The increasing body of autistic writing is also having an escalating impact on autism research. Breakey (2006) writes that ‘autistic people have been viewed as contributing useful “insights” and “experiences” into the academic arena, but they have not been sufficiently recognized in the intellectual discussions and exploration of the condition’ but that this is changing as more autistic people speak out. She says that only autistic people themselves can understand what it is to be autistic and that researchers would make more gains if they stopped focusing on the ‘outside of the condition’ (the behaviour) and instead ‘focussed on what autistic people are’.
The vast majority of autism research focuses on neurobiology, environmental effects, potential causation and genetics. According to Singh et al. (2009) basic science research accounts for 65% of grants funded in the US from 1997 to 2006, clinical research for 15% and translational research for the remaining 20%. A very small fraction of studies focussed on epidemiology or family function and services available to autistic people. Singh et al. counted 308 new, publically-funded autism projects between 2002 and 2006, only 9 of which looked at family and services.
However when the opinions of autistic people are sought, they say they want research to focus on improving their outcomes and quality of life. Silberman (2012) asked some autistic writers their views on ‘what could be done to make the world a more comfortable, respectful, and nurturing place for millions of autistic kids and adults’. One respondent, Paula C. Durbin-Westby, said that ‘Research priorities and dollars should refocus on communication needs’ and Ari Ne’eman said:
‘Research and science have always played a large role in disability policymaking, in large part due to a history of disability being viewed mainly as a public health issue. But while science can tell us much about how the world is, it falls to values to tell us how the world should be. When assessing the quality of different forms of service-provision, we should think about both efficacy and ethics.’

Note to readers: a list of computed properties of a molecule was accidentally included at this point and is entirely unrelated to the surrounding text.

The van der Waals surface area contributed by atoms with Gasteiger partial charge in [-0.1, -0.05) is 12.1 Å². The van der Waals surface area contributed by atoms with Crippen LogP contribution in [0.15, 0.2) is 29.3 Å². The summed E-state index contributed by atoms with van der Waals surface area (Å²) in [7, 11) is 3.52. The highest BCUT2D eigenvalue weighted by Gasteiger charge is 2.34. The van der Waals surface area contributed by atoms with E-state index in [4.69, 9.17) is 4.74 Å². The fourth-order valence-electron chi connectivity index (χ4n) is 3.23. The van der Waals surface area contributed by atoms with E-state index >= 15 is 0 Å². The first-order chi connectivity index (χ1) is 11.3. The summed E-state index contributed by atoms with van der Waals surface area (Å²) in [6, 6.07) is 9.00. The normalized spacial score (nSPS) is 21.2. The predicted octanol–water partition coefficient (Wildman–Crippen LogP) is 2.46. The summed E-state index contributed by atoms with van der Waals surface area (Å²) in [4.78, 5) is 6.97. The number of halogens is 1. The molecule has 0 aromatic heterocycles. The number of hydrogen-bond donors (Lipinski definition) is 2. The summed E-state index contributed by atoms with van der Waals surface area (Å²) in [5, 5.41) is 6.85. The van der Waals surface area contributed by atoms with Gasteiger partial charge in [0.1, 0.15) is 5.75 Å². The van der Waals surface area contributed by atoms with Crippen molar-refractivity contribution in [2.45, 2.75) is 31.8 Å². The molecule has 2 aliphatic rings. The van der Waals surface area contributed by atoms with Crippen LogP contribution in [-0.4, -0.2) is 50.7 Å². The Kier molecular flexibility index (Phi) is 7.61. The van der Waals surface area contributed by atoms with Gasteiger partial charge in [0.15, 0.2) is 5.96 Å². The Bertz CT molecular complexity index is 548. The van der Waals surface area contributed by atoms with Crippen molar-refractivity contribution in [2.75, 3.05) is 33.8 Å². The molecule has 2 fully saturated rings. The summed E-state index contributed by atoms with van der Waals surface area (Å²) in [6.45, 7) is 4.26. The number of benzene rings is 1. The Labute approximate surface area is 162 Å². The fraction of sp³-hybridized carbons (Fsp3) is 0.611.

AASPIRE (Academic Autistic Spectrum Partnership in Research and Education, 2013) is a community-based participatory research partnership composed of health services and disability researchers, autistic self-advocates, health care providers, disability service professionals and family members. It was formed to challenge the:
‘misalignment between [autism] researchers’ priorities and those of the autistic community; a lack of inclusion of autistic individuals in the research process; use of demeaning or derogatory language and concepts; threats to study validity derived from miscommunication between researchers and participants; and the use of findings to advance agendas that opposed community values.’
(Nicolaidis et al., 2011)
Autistic people by writing and sharing their ideas are influencing the direction of autism research in other ways too. Autistic person Michelle Dawson was asked to join an autism research group after impressing principal investigator Laurent Mottron with her interest in the science and detailed knowledge of the literature (Mottron, 2011). Mottron explains that Dawson ‘has helped the research team question many of our assumptions about and approaches to autism — including the perception that it is always a problem to be solved.’
Donnellan et al. (2013) quote several autistic authors in their paper challenging the definition of autism as a triad of impairments (Wing and Gould, 1979) and call for increased recognition of the neurologically-based sensory and movement differences autistic people experience:
‘Any view of autism at this time needs to reflect the experience of self-advocates with autism and others who describe sensory and movement differences, as well as the latest in the neuroscience and child development literature. We need a research agenda that focuses on understanding and supporting autistic people and others in more respectful, personalized, and successful ways.’
Autistic writers are increasingly likely to critique research studies, especially those of interest to the mainstream media. This was demonstrated after a paper was published recently describing people who had been diagnosed with autism as children but who lost their diagnoses as they grew up (Fein et al., 2013). The study authors label these as an ‘optimal outcomes’ defined such ‘that the individual be without any significant autism symptoms and function within the normal intellectual range; however, other difficulties, such as weaknesses in executive functioning or vulnerability to anxiety and depression may still exist.’